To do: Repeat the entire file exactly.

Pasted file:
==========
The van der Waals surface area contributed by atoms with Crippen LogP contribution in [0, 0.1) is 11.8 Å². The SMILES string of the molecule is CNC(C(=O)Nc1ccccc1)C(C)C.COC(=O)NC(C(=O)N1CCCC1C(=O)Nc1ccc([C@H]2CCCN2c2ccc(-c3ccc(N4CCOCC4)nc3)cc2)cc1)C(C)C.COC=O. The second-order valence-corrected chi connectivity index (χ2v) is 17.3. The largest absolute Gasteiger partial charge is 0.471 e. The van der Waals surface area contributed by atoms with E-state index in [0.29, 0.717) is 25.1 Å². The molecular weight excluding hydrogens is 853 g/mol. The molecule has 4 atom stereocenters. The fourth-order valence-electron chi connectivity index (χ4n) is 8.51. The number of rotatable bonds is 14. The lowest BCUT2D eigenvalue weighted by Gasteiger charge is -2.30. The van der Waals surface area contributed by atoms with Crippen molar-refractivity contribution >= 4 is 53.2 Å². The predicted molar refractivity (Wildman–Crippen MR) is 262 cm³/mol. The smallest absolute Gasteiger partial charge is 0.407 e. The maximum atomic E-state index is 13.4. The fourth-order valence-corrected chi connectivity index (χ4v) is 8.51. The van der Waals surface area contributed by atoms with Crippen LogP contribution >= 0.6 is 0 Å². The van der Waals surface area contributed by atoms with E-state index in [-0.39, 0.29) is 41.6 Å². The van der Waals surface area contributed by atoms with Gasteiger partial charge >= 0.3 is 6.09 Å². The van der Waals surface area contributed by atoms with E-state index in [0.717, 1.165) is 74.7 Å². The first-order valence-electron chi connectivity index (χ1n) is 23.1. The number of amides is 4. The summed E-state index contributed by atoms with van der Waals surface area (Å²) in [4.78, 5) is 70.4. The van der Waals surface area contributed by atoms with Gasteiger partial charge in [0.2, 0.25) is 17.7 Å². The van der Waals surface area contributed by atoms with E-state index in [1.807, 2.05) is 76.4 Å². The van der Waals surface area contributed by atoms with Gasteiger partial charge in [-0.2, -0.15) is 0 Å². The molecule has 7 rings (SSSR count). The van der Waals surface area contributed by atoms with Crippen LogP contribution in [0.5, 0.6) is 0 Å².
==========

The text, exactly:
The van der Waals surface area contributed by atoms with Crippen LogP contribution in [0, 0.1) is 11.8 Å². The SMILES string of the molecule is CNC(C(=O)Nc1ccccc1)C(C)C.COC(=O)NC(C(=O)N1CCCC1C(=O)Nc1ccc([C@H]2CCCN2c2ccc(-c3ccc(N4CCOCC4)nc3)cc2)cc1)C(C)C.COC=O. The second-order valence-corrected chi connectivity index (χ2v) is 17.3. The largest absolute Gasteiger partial charge is 0.471 e. The van der Waals surface area contributed by atoms with E-state index in [0.29, 0.717) is 25.1 Å². The molecular weight excluding hydrogens is 853 g/mol. The molecule has 4 atom stereocenters. The fourth-order valence-electron chi connectivity index (χ4n) is 8.51. The number of rotatable bonds is 14. The lowest BCUT2D eigenvalue weighted by Gasteiger charge is -2.30. The van der Waals surface area contributed by atoms with Crippen molar-refractivity contribution >= 4 is 53.2 Å². The predicted molar refractivity (Wildman–Crippen MR) is 262 cm³/mol. The smallest absolute Gasteiger partial charge is 0.407 e. The maximum atomic E-state index is 13.4. The fourth-order valence-corrected chi connectivity index (χ4v) is 8.51. The van der Waals surface area contributed by atoms with Crippen LogP contribution >= 0.6 is 0 Å². The van der Waals surface area contributed by atoms with E-state index in [-0.39, 0.29) is 41.6 Å². The van der Waals surface area contributed by atoms with Gasteiger partial charge >= 0.3 is 6.09 Å². The van der Waals surface area contributed by atoms with E-state index in [0.717, 1.165) is 74.7 Å². The first-order valence-electron chi connectivity index (χ1n) is 23.1. The number of amides is 4. The summed E-state index contributed by atoms with van der Waals surface area (Å²) in [4.78, 5) is 70.4. The van der Waals surface area contributed by atoms with Gasteiger partial charge in [0.2, 0.25) is 17.7 Å². The van der Waals surface area contributed by atoms with E-state index in [1.807, 2.05) is 76.4 Å². The van der Waals surface area contributed by atoms with Gasteiger partial charge in [-0.2, -0.15) is 0 Å². The molecule has 7 rings (SSSR count). The van der Waals surface area contributed by atoms with Crippen LogP contribution in [0.5, 0.6) is 0 Å².